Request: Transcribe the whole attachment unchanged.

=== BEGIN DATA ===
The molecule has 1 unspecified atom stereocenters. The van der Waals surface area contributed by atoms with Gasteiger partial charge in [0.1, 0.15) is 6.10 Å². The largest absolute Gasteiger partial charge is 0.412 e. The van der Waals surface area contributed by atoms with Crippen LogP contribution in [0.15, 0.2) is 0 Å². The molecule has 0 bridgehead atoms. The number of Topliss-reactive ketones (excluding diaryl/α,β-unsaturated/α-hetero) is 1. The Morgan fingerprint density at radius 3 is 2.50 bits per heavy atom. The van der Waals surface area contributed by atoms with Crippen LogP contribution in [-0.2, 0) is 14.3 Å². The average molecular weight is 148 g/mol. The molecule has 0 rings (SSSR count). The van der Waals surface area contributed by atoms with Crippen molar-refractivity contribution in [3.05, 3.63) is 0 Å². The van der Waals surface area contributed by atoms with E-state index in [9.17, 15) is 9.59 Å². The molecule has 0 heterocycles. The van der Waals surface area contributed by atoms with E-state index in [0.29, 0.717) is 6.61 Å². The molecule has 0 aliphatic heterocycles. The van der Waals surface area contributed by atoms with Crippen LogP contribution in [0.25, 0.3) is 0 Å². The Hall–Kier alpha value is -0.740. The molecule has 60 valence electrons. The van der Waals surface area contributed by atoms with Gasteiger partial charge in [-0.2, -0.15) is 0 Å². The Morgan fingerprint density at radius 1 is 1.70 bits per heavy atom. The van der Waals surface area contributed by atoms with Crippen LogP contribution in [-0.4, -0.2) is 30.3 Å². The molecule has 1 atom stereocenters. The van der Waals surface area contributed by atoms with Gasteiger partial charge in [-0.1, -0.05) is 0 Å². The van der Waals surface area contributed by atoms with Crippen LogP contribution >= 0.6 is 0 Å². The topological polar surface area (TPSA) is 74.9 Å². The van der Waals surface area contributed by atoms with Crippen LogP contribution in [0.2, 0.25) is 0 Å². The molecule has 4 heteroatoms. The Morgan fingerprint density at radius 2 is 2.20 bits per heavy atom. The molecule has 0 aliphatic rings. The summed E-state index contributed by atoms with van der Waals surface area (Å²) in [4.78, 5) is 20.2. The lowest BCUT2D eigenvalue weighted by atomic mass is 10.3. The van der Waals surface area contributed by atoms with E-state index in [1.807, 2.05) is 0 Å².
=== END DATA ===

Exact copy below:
The molecule has 1 unspecified atom stereocenters. The van der Waals surface area contributed by atoms with Gasteiger partial charge in [0.1, 0.15) is 6.10 Å². The largest absolute Gasteiger partial charge is 0.412 e. The van der Waals surface area contributed by atoms with Crippen LogP contribution in [0.15, 0.2) is 0 Å². The molecule has 0 bridgehead atoms. The number of Topliss-reactive ketones (excluding diaryl/α,β-unsaturated/α-hetero) is 1. The Morgan fingerprint density at radius 3 is 2.50 bits per heavy atom. The van der Waals surface area contributed by atoms with Crippen LogP contribution in [-0.2, 0) is 14.3 Å². The average molecular weight is 148 g/mol. The molecule has 0 rings (SSSR count). The van der Waals surface area contributed by atoms with Crippen molar-refractivity contribution in [3.05, 3.63) is 0 Å². The van der Waals surface area contributed by atoms with E-state index in [9.17, 15) is 9.59 Å². The molecule has 0 heterocycles. The van der Waals surface area contributed by atoms with E-state index in [0.29, 0.717) is 6.61 Å². The molecule has 0 aliphatic heterocycles. The van der Waals surface area contributed by atoms with Crippen LogP contribution in [0.25, 0.3) is 0 Å². The Hall–Kier alpha value is -0.740. The molecule has 60 valence electrons. The van der Waals surface area contributed by atoms with Gasteiger partial charge in [-0.2, -0.15) is 0 Å². The Morgan fingerprint density at radius 1 is 1.70 bits per heavy atom. The van der Waals surface area contributed by atoms with Crippen LogP contribution in [-0.4, -0.2) is 30.3 Å². The molecule has 1 atom stereocenters. The van der Waals surface area contributed by atoms with Gasteiger partial charge in [-0.1, -0.05) is 0 Å². The van der Waals surface area contributed by atoms with Crippen LogP contribution >= 0.6 is 0 Å². The topological polar surface area (TPSA) is 74.9 Å². The van der Waals surface area contributed by atoms with Crippen LogP contribution in [0.2, 0.25) is 0 Å². The molecule has 4 heteroatoms. The Morgan fingerprint density at radius 2 is 2.20 bits per heavy atom. The molecule has 0 aliphatic rings. The summed E-state index contributed by atoms with van der Waals surface area (Å²) in [4.78, 5) is 20.2. The lowest BCUT2D eigenvalue weighted by atomic mass is 10.3. The van der Waals surface area contributed by atoms with E-state index in [1.807, 2.05) is 0 Å².